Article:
Common Street Names
  • Angel Dust 
  • Ace
  • Ozone 
  • DOA
  • Rocket Fuel 
  • Dust
  • Love Boat 
  • Jet Fuel
  • Hog 
  • Monkey
  • Embalming Fluid 
  • Phencyclidine
  • Super weed 
PCP was developed in the 1950’s as a surgical anesthetic. Although commonly referred to as a hallucinogen drug, PCP is actually classified as a dissociative anesthetic. Drugs in this class produce detached, dissociative, trance-like feelings that are often compared to feeling like one is out of their body, rather than the hallucinations and strange sensory experiences that occur with hallucinogens.

PCP can be injected, snorted, taken in tablets, or smoked. The drug is often sprinkled on leafy substances such as tobacco, marijuana or even parsley and smoked. The effects of PCP are felt within minutes of taking the drug and last for hours. Some even report effects from PCP lasting for days after use. PCP can cause addiction, tolerance and withdrawal.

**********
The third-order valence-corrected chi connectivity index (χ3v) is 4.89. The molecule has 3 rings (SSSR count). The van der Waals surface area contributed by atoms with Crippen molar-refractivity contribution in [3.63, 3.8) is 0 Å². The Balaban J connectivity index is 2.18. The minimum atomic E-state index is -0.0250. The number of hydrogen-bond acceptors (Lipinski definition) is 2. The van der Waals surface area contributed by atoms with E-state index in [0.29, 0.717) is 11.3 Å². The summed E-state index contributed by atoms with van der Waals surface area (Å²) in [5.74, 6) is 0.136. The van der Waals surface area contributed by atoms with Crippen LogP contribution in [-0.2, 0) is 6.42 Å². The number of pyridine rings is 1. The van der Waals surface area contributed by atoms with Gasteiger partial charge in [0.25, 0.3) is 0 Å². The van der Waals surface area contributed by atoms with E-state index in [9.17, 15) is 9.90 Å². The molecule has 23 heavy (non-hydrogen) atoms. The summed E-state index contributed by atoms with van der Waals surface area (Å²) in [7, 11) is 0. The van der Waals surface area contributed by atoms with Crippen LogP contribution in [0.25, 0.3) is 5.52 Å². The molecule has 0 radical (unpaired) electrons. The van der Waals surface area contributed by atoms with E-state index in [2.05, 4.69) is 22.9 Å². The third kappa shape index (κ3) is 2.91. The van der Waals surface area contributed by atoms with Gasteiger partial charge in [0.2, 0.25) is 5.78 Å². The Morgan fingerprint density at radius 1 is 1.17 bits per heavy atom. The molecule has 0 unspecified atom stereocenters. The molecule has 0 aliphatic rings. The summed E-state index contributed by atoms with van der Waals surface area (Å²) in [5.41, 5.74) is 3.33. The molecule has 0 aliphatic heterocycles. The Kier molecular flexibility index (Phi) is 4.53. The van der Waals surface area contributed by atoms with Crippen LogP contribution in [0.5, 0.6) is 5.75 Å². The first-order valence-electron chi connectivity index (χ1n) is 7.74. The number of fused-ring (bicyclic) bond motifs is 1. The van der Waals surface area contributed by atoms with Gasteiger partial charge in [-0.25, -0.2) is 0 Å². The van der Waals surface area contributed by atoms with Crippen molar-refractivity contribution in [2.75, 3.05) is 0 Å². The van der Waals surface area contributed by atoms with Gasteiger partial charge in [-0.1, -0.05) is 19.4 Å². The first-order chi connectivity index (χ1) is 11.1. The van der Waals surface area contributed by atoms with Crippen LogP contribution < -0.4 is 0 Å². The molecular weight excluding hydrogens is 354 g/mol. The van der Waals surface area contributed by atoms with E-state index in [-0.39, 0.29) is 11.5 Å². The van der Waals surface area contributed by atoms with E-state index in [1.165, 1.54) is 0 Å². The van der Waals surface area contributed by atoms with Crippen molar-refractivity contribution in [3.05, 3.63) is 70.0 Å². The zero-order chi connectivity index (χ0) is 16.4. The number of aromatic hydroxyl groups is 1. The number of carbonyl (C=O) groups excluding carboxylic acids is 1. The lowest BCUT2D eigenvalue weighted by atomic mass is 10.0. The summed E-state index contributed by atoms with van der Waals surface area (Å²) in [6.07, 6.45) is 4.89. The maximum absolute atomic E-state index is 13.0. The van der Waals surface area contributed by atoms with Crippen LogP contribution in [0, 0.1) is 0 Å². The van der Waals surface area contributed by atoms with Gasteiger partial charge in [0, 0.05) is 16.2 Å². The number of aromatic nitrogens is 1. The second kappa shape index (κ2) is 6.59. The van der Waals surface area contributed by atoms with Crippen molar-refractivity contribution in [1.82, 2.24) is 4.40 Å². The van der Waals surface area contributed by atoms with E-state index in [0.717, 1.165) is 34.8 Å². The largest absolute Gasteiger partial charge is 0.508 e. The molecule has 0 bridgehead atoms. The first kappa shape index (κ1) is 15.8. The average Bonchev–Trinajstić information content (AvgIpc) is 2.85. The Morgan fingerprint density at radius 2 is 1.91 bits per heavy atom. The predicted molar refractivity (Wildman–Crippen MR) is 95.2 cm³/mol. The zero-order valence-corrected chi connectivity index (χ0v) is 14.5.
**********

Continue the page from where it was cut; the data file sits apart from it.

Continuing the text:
Effects of PCP May Include:
  • Panic 
  • Blurred Vision
  • Loss of appetite 
  • Decreased Awareness of Pain
  • Violence 
  • Muscle Contractions
  • Aggression 
  • Uncoordinated Movements
  • Depression 
  • Memory Loss
  • Elevated Temperature 
  • Severely Disorientated
  • Increased Heart Rate 
  • Suicidal
  • Increased Blood Pressure 
  • Convulsions
  • Shallow, Rapid Breathing 
  • Hyperthermia
  • Nausea 
  • Coma
  • Dizziness 
  • Death

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